An AssetBundle is a pre-packed set of assets with a header to handle the collection. It can be streamed into the game from network or from files folder and they need to be built for a specific deployement platform.
The network use is easy to figure out when you think about web or mobile applications (an example, years ago i wanted to make a unity game for Kongregate, but Kong only accepted a limited size executable, so the way to add assets and contents was Assets Bundles or in case of mobile apps, it might allow you to stay below the mobile network download threshold).
We said what they are, we mentioned what alternative approaches they have, now time to explain exactly how we use the AssetBundles for towers management in game.
How much memory did this save? Well, according to a map unlocked towers, up to 460 MB. It might not seem "much" give modern hardware, but if you sum that up with the amount we are gonna spare with converting the enemy units into AssetBundle (estimated memory savings there are up to 1-1.5 GB compared to the actual manager managed pooling approch with all the units prefabs referenced on start.), but for example, in a 32 bit environment, such a difference that would be far more than enough to make a difference between being able to play the game or not at all.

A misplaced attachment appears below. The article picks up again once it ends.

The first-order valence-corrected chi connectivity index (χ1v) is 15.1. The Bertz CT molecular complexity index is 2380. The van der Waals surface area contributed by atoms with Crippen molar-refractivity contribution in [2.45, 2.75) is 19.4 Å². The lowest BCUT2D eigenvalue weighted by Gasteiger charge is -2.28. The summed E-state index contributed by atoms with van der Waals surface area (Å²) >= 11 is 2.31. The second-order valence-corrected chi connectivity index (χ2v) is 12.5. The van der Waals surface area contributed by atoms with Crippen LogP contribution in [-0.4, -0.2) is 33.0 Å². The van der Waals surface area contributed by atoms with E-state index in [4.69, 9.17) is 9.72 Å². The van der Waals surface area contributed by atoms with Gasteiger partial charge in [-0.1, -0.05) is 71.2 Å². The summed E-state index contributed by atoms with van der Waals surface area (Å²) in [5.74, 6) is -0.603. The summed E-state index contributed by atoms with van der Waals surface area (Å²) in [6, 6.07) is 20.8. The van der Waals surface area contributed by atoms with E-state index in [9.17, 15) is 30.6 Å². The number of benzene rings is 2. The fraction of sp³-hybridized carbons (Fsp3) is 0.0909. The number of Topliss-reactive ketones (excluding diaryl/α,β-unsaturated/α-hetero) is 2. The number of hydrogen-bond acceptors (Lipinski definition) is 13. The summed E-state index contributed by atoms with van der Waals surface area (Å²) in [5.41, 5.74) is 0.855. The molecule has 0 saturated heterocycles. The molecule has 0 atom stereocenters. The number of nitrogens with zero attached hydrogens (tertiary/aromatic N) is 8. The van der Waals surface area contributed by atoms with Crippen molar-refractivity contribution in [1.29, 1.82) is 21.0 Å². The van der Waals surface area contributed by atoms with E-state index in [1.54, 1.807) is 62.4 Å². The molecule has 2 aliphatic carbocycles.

CONCLUSION AND A FEW USEFUL LINKS
As mentioned before, making a 2D game, is a risky choice when talking about minimum required hardware. Keeping drawcalls and memory consumption under control, has become nowadays fairly difficult, with most of the optimization and R&D focus going towards 3D. As developers, we know the problems that HD 2D might cause and why it might have very high hardware requirement. Keep in mind that the player does not, and he might easily get into the state of thinking "if a 2D game is using that many resourced, definitely it's because it's badly programmed". And we all know where this might lead your game and brand reputation.